Kathryn Kelsey’sfascinating mixed media work changes every year. Dedicated to wild animals, the environment, and indigenous peoples, her textures and materials are a delight. I love her mixed media with dried radishes. She is the Editor of the Barracks Bulletin and writes a blog. Her downstairs studio is filled with the calm green light of nature, one of my favorite places to sit and relax.
Maris Peachis our very own Joseph Cornell. I own a piece she made, the Alchemist’s Arcade. In her words: I tell stories using the flotsam and jetsam of life’s leftovers. Sometimes I begin with an object, sometimes I build from a concept, sometimes I fiddle and nuture a dream memory until it becomes an elaborate narrative. Othertimes the story is sparsly simple or even hidden, revealing itself through the beholder’s eye. Don’t miss her intricate, fascinating workshop and studio.
Monica Lee-Boutzis an energizing force of nature! She paints in watercolor, is an accomplished collage artist, and has had several recent exhibitions. Visit her studio upstairs across from Paula and Cliff.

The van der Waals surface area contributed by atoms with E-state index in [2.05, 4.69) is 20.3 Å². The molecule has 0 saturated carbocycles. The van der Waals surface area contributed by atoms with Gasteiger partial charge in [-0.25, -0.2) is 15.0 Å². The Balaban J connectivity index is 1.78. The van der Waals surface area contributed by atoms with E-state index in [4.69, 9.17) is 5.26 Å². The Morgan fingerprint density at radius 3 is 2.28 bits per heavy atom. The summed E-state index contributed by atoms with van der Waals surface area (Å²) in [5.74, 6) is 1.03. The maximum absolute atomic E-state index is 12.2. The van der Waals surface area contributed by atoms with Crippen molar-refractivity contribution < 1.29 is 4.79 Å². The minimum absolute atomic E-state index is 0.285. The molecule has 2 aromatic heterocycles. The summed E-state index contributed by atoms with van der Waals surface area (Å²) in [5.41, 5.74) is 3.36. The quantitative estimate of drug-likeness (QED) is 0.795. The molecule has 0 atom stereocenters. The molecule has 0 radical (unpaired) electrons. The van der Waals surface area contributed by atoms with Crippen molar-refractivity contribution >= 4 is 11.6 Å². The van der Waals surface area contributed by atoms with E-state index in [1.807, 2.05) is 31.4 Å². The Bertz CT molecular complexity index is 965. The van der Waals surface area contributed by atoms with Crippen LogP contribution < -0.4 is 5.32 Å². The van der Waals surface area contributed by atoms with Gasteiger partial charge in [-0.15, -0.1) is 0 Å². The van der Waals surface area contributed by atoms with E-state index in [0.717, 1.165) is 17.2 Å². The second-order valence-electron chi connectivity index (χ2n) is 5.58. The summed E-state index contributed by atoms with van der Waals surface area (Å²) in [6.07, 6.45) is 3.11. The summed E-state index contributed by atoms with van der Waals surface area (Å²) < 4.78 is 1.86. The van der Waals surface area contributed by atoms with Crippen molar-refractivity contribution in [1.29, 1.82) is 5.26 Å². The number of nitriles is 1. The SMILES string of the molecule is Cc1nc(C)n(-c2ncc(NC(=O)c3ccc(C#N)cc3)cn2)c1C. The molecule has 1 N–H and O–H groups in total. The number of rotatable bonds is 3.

Chuni is from Madrid, has a new studio downstairs, and absolutely unique mixed pieces using fabric, fiber, and wool.
October is the month where the borders and boundaries between the worlds become a little thinner. I love the lengthening days and cooler weather. Growing up in the Central Valley, October provided the first respite from stifling heat. It’s been a long year… my father passed away in August .
I painted these for my June show, wanting to evoke the flow between the thin crust of overworld and the bulk of the underworld, how we are a skin on a much larger being. I started with spatters and the determination to use interference paints over large areas. In the end, I kept them near the top horizon, where the “city” is. I liked the look of my studies mounted at the top, but wanted these pieces to be all paint and no collage elements.
I’m reading Greek mythology now, realizing that there are many entrances to the world that is not our waking world: a dark lake, a crack in the earth, a dream, or a painting.